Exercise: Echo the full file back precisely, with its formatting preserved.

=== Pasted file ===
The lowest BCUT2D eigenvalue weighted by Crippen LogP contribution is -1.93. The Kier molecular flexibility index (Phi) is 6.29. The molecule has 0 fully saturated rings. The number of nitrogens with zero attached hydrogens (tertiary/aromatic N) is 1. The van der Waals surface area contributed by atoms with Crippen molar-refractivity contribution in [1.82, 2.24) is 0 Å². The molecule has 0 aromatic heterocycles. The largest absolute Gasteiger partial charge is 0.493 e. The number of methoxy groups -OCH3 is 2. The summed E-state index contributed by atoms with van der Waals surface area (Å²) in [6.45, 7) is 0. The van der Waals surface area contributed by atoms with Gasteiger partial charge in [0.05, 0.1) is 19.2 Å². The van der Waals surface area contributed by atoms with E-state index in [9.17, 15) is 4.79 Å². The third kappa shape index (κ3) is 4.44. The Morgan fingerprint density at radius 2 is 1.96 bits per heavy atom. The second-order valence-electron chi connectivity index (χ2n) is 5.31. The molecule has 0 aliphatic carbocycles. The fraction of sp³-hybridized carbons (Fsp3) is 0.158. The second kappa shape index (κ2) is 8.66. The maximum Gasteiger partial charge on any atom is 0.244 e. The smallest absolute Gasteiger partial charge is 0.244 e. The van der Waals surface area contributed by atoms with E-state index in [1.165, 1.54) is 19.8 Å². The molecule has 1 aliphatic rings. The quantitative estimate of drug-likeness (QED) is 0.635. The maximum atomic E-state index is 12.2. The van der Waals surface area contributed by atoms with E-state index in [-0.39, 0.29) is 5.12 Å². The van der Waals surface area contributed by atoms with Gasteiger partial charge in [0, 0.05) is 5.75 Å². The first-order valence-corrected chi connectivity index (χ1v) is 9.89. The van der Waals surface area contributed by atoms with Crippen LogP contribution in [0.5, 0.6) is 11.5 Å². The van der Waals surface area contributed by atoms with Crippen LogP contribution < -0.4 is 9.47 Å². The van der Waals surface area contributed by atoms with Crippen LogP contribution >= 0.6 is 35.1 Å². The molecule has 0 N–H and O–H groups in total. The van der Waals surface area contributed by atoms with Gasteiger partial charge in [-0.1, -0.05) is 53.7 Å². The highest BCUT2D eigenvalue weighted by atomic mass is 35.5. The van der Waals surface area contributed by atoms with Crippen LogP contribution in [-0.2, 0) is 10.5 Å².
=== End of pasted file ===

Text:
The lowest BCUT2D eigenvalue weighted by Crippen LogP contribution is -1.93. The Kier molecular flexibility index (Phi) is 6.29. The molecule has 0 fully saturated rings. The number of nitrogens with zero attached hydrogens (tertiary/aromatic N) is 1. The van der Waals surface area contributed by atoms with Crippen molar-refractivity contribution in [1.82, 2.24) is 0 Å². The molecule has 0 aromatic heterocycles. The largest absolute Gasteiger partial charge is 0.493 e. The number of methoxy groups -OCH3 is 2. The summed E-state index contributed by atoms with van der Waals surface area (Å²) in [6.45, 7) is 0. The van der Waals surface area contributed by atoms with Gasteiger partial charge in [0.05, 0.1) is 19.2 Å². The van der Waals surface area contributed by atoms with E-state index in [9.17, 15) is 4.79 Å². The third kappa shape index (κ3) is 4.44. The Morgan fingerprint density at radius 2 is 1.96 bits per heavy atom. The second-order valence-electron chi connectivity index (χ2n) is 5.31. The molecule has 0 aliphatic carbocycles. The fraction of sp³-hybridized carbons (Fsp3) is 0.158. The second kappa shape index (κ2) is 8.66. The maximum Gasteiger partial charge on any atom is 0.244 e. The smallest absolute Gasteiger partial charge is 0.244 e. The van der Waals surface area contributed by atoms with E-state index in [1.165, 1.54) is 19.8 Å². The molecule has 1 aliphatic rings. The quantitative estimate of drug-likeness (QED) is 0.635. The maximum atomic E-state index is 12.2. The van der Waals surface area contributed by atoms with E-state index in [-0.39, 0.29) is 5.12 Å². The van der Waals surface area contributed by atoms with Gasteiger partial charge in [0, 0.05) is 5.75 Å². The first-order valence-corrected chi connectivity index (χ1v) is 9.89. The van der Waals surface area contributed by atoms with Crippen LogP contribution in [0.5, 0.6) is 11.5 Å². The van der Waals surface area contributed by atoms with Crippen LogP contribution < -0.4 is 9.47 Å². The van der Waals surface area contributed by atoms with Crippen LogP contribution >= 0.6 is 35.1 Å². The molecule has 0 N–H and O–H groups in total. The van der Waals surface area contributed by atoms with Gasteiger partial charge in [-0.1, -0.05) is 53.7 Å². The highest BCUT2D eigenvalue weighted by atomic mass is 35.5. The van der Waals surface area contributed by atoms with Crippen LogP contribution in [-0.2, 0) is 10.5 Å².